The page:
Conversations For Transformation: Essays Inspired By The Ideas Of Werner Erhard

Conversations For Transformation

Essays By Laurence Platt

Inspired By The Ideas Of Werner Erhard

And More

Simple Things

Grass Valley, Sierra Foothills, California, USA

Thanksgiving Day, November 24, 2005

This essay, Simple Things, is the second in a group of nine written on Thanksgiving Day:
  1. The Friends Of The Landmark Forum In South Africa
  2. Simple Things
  3. Full On You
  4. Regular Guy
  5. No Line
  6. Orchid Leaves
  7. Service: The Same Game Played In A Whole New Way
  8. Coming From Love
  9. Velcro Faces
in that order.

Although I was unaware of it for the almost three decades prior to the final weekend of August 1978, in one form or another my life has always moved inexorably from birth toward transformation. When I got it then for the first time I knew immediately why  I had not gotten it sooner. Whatever I was looking for, whatever I thought it  would look like, for all those years I had been looking in the wrong places. Or, spoken with rigor, I had been looking from  the wrong place.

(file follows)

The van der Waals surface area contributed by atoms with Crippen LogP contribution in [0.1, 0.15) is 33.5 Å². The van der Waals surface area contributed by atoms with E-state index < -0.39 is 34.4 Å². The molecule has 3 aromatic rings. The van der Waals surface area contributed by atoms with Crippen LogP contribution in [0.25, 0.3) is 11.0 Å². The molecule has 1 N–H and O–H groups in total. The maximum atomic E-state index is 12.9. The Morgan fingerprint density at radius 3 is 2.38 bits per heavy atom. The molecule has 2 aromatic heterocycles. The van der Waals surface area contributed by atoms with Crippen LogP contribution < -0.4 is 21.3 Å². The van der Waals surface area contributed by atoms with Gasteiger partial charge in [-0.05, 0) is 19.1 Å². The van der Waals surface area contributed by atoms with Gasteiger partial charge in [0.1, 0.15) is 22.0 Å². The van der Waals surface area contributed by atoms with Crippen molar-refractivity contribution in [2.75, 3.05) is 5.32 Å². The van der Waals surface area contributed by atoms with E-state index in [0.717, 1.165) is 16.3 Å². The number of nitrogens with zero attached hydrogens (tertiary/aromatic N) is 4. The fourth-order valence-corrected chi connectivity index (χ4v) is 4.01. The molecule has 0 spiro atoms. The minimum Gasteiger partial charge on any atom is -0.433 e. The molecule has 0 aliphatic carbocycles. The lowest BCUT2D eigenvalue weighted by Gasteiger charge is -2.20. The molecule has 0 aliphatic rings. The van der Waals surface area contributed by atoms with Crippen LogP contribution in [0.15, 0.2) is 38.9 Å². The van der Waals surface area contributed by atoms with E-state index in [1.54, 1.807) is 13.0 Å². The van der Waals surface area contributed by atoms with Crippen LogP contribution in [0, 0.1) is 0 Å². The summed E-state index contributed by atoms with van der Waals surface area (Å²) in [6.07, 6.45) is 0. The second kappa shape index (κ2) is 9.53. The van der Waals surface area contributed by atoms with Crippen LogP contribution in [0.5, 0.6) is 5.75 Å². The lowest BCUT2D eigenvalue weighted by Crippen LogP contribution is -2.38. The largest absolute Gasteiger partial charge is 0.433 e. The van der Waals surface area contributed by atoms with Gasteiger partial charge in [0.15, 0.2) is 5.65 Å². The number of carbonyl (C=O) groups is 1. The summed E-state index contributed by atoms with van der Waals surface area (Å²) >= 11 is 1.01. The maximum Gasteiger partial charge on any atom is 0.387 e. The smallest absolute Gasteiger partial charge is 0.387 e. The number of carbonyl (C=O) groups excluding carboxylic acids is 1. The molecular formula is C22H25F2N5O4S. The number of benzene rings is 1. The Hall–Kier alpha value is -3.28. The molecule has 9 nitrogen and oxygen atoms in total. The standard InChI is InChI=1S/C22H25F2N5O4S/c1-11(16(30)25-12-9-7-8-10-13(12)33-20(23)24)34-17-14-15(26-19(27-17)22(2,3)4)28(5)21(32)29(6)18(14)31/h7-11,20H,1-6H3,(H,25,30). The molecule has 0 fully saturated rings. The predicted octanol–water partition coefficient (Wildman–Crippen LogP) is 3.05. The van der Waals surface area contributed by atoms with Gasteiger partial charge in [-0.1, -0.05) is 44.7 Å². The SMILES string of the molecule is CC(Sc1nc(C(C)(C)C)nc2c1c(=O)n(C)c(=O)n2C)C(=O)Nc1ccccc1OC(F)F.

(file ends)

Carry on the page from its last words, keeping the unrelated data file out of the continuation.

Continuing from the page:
I had been looking for the revelation of a complex secret, for the answer to the mystery, for the end of the difficulty (called suffering  by Buddha). But not for one moment in all those years was I looking for or expecting something simple.

Transformation is simple. You know that when you get it. It's so  simple ...

In fact in a world which ascribes value to complexity and to mystery and to difficulty for their own sakes, in its purest form transformation is arguably too  simple to be immediately obvious. With hindsight it couldn't be any other way.

Complexity, mystery, and difficulty fuel conversations which keep Self at bay. Actually it's more than that. We focus on complexity, on mystery, and on difficulty in our conversations to avoid confronting the what's so-ness of Self entirely. After complexity, after mystery, after difficulty is Self. Indeed, before  complexity, before mystery, and before difficulty was Self.

That doesn't mean some things aren't complex or mysterious or difficult. It means that without transformation, without Self, it's all  complex, it's all mysterious, it's all difficult. In that context all that's available is to suffer and to struggle and to find ways to survive.

When complexity, mystery, and difficulty are simply held as nothing more than complexity, mystery, and difficulty, then they are what they are whatever they are and that's all they are. When its OK that things are what they are and aren't what they aren't, a climate for transformation sets in. It's that simple.

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